SFF.Network [SFF Network] Plextor Launches M6V, a Value SSD

PlayfulPhoenix

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Is it just me, or is it kinda funny that the process node for solid state storage is considerably smaller than that of current-generation graphics?

I mean, I recognize the unique challenges that AMD and nVidia have faced with their partners with respect to making smaller nodes viable at scale, and so forth. But still!
 

Aibohphobia

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Is it just me, or is it kinda funny that the process node for solid state storage is considerably smaller than that of current-generation graphics?
I find it hilarious because they're finding that the smaller process nodes are actually undesirable for NAND due to the lower endurance and everybody's now investing in 3D stacked NAND so they can go back to bigger process nodes :p
 
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PlayfulPhoenix

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I find it hilarious because they're finding that the smaller process nodes are actually undesirable for NAND due to the lower endurance and everybody's now investing in 3D stacked NAND so they can go back to bigger process nodes :p

It's a very smart move, though - the initial work to make that technology viable is a big jump, but the benefits after the fact are huge. You can get really big capacities, you can use a much less expensive process node, you can get faster read speeds, far better endurance... And the number of layers you can conceivably make is fairly large.

I really wouldn't be surprised if, five years from now, there were NAND cells that were stacked 128-256+ layers high. I'd bet that resolving issues with vertical expansion will remain cheaper than improving smaller process nodes for some time.
 
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confusis

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I'm surprised that we don't see massive storage in cheaper NAND process chips in a 3.5" form factor.. 2.5" seems to be the default
 

EdZ

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I'm surprised that we don't see massive storage in cheaper NAND process chips in a 3.5" form factor.. 2.5" seems to be the default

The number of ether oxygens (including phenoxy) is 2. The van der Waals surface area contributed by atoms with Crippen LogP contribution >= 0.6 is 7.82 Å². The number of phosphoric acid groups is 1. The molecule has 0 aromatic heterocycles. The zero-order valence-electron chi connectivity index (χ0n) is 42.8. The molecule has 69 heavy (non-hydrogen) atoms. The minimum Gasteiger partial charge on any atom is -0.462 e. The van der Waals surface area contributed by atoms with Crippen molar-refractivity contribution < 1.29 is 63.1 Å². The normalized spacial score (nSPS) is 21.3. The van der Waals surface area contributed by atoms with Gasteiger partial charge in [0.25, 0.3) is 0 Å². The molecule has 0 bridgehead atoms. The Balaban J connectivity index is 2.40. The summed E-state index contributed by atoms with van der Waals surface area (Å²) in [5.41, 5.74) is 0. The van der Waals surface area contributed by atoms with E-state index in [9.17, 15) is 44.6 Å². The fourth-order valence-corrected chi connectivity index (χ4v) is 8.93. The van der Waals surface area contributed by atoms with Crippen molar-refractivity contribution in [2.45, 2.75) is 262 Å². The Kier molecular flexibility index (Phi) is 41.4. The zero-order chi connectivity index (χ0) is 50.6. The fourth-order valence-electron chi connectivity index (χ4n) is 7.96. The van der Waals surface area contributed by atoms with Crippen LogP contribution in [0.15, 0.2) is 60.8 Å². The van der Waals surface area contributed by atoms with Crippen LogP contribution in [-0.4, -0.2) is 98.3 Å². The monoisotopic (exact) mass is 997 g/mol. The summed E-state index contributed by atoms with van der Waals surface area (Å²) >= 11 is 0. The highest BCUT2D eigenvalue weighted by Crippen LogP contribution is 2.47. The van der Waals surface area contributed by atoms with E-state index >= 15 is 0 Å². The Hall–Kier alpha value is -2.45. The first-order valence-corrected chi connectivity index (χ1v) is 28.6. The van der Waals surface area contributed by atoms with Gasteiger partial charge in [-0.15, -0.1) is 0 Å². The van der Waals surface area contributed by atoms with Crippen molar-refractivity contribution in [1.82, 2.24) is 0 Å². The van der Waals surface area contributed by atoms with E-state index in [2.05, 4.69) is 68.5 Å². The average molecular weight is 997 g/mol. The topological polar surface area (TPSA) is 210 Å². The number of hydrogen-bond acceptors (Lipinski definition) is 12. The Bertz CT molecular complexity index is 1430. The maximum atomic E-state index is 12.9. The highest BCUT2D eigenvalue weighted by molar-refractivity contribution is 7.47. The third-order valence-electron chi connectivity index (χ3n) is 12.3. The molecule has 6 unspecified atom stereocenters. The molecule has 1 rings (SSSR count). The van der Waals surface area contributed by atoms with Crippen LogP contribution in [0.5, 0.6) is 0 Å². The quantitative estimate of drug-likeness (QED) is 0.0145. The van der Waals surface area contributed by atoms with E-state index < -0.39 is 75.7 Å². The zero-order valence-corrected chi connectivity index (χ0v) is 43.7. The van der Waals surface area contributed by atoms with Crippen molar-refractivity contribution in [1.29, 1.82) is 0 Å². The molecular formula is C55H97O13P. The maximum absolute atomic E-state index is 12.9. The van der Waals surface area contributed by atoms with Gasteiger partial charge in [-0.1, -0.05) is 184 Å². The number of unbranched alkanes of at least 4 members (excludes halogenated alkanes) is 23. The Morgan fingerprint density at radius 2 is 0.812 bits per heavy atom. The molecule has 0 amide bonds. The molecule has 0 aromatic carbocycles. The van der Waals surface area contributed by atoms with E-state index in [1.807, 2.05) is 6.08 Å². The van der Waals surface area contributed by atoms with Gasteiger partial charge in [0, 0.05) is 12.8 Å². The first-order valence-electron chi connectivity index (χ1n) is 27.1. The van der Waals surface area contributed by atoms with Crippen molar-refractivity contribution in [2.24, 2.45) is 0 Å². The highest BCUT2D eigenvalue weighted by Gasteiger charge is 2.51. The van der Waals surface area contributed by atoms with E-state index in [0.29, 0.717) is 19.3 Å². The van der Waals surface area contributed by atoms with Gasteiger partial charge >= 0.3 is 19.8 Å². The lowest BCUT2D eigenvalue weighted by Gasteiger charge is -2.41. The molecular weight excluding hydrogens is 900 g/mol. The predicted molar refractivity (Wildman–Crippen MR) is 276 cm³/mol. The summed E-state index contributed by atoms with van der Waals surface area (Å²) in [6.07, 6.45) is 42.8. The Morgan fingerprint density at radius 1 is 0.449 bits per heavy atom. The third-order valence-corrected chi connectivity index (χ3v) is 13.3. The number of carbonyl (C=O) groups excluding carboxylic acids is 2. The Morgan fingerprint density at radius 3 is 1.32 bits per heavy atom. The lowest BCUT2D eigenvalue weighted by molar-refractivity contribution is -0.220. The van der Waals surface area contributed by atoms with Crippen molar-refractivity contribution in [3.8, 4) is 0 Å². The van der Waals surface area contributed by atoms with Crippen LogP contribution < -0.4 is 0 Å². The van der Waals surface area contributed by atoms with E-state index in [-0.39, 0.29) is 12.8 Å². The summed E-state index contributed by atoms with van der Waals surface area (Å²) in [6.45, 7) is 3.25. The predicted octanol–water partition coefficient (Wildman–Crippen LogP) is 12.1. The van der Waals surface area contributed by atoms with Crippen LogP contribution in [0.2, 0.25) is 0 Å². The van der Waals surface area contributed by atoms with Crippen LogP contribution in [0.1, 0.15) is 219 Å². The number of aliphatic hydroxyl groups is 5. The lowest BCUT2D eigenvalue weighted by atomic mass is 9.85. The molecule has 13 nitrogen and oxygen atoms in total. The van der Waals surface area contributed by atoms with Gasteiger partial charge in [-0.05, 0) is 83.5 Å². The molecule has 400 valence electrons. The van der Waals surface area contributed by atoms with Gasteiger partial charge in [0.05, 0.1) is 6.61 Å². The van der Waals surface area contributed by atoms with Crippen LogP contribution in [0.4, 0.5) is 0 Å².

Mainly because you don't need to; you can only fit so many chips per channel on an SSD controller, and that many chips is not even enough to fill a 2.5" drive most of the time. You can gang up multiple drives with a RAID controller within a single box, but for more than two drives it makes more sense to keep them all separate and use a dedicated storage controller to aggregate them.

3D VNAND is pretty cool, but it does have one major drawback: a LOT of patterning stages. Even if you have a really mature process with a 99% no-defect rate, after 48 layers that's an effective rate of 61%! Even a 99.5% patterning success rate over 48 layers is a 78% overall rate. Of course, failures are due to more than just patterning (defects in raw materials, contamination during transport/handling, etc), but with that many patterning steps you're much more vulnerable to patterning errors like mask alignment, and to problems during the multiple chemical coatings washings between patterning, and unlike physical defects these are problems that often affect a whole wafer rather than one or two individual dies.
 
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Phuncz

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Because 3,5" is obsolete for anything except spinning platters. More chips = more expensive and only enterprise wants to pay $ 1,000's for a single drive.

The problem isn't the horizontal space:

This was 2012, 4TB SSD 3,5":



This was 2014, 4TB SSD 2,5":

http://www.tweaktown.com/news/38249...ehemoth-optimus-max-for-inspection/index.html

This is 2015, 2TB SSD 2,5":

http://www.thessdreview.com/daily-n...pro-2tb-ssd-review-2tb-ssds-make-their-entry/

As the entire PCB of an 2,5" drive isn't even used, or the layout on the PCB efficiently for that matter, it's clearly not the issue (anymore) of not enough realestate. Stacking NAND is the way forward to reduce prices, power consumption and improve performance.

3,5" bricks are relics because of the spinning glass discs that HDD's had, and they were originally 5,25" o_O

For SSDs, where they can make you a wedding ring out of storage if you wanted, there is no need to cling to an old format.
Enterprise has been adopting 2,5" (even for HDDs) too for a while for most storage needs, except for "cold storage" (slow, archive).

3D VNAND is pretty cool, but it does have one major drawback: a LOT of patterning stages. Even if you have a really mature process with a 99% no-defect rate, after 48 layers that's an effective rate of 61%! Even a 99.5% patterning success rate over 48 layers is a 78% overall rate. Of course, failures are due to more than just patterning (defects in raw materials, contamination during transport/handling, etc), but with that many patterning steps you're much more vulnerable to patterning errors like mask alignment, and to problems during the multiple chemical coatings washings between patterning, and unlike physical defects these are problems that often affect a whole wafer rather than one or two individual dies.
I was wondering if it indeed meant that stacking NAND also meant that defects per layer multiply the failure rate. That's why they want to keep the process "large", so they have more control on defects and allow a better failure rate, so more chips are good for use and the price goes down. Thanks for the info !